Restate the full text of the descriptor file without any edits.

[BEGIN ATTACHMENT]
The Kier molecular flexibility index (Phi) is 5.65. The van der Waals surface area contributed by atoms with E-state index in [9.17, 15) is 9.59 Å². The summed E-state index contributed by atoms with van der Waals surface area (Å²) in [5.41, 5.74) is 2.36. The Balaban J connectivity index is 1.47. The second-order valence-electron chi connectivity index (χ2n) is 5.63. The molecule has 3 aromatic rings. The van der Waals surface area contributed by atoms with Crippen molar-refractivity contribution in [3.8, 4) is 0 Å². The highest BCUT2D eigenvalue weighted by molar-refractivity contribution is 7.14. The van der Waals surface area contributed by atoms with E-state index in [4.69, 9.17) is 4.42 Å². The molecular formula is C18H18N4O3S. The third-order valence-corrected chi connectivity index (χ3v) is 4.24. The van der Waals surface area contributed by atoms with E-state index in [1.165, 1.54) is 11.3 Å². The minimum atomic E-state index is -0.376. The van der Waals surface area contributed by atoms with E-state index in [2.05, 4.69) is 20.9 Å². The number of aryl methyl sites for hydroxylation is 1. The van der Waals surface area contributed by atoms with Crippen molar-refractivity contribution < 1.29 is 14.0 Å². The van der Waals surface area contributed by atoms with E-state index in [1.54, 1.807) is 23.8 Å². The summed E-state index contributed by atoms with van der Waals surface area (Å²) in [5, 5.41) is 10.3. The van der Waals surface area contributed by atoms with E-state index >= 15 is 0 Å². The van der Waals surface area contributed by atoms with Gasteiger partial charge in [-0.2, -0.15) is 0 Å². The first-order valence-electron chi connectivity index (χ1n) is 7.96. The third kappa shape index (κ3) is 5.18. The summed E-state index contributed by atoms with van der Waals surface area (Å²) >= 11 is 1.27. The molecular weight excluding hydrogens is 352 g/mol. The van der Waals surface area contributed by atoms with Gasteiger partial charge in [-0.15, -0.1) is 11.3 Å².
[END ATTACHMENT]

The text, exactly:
The Kier molecular flexibility index (Phi) is 5.65. The van der Waals surface area contributed by atoms with E-state index in [9.17, 15) is 9.59 Å². The summed E-state index contributed by atoms with van der Waals surface area (Å²) in [5.41, 5.74) is 2.36. The Balaban J connectivity index is 1.47. The second-order valence-electron chi connectivity index (χ2n) is 5.63. The molecule has 3 aromatic rings. The van der Waals surface area contributed by atoms with Crippen molar-refractivity contribution in [3.8, 4) is 0 Å². The highest BCUT2D eigenvalue weighted by molar-refractivity contribution is 7.14. The van der Waals surface area contributed by atoms with E-state index in [4.69, 9.17) is 4.42 Å². The molecular formula is C18H18N4O3S. The third-order valence-corrected chi connectivity index (χ3v) is 4.24. The van der Waals surface area contributed by atoms with E-state index in [1.165, 1.54) is 11.3 Å². The minimum atomic E-state index is -0.376. The van der Waals surface area contributed by atoms with E-state index in [2.05, 4.69) is 20.9 Å². The number of aryl methyl sites for hydroxylation is 1. The van der Waals surface area contributed by atoms with Crippen molar-refractivity contribution < 1.29 is 14.0 Å². The van der Waals surface area contributed by atoms with E-state index in [1.54, 1.807) is 23.8 Å². The summed E-state index contributed by atoms with van der Waals surface area (Å²) in [5, 5.41) is 10.3. The van der Waals surface area contributed by atoms with E-state index >= 15 is 0 Å². The van der Waals surface area contributed by atoms with Gasteiger partial charge in [-0.2, -0.15) is 0 Å². The first-order valence-electron chi connectivity index (χ1n) is 7.96. The third kappa shape index (κ3) is 5.18. The summed E-state index contributed by atoms with van der Waals surface area (Å²) >= 11 is 1.27. The molecular weight excluding hydrogens is 352 g/mol. The van der Waals surface area contributed by atoms with Gasteiger partial charge in [-0.15, -0.1) is 11.3 Å².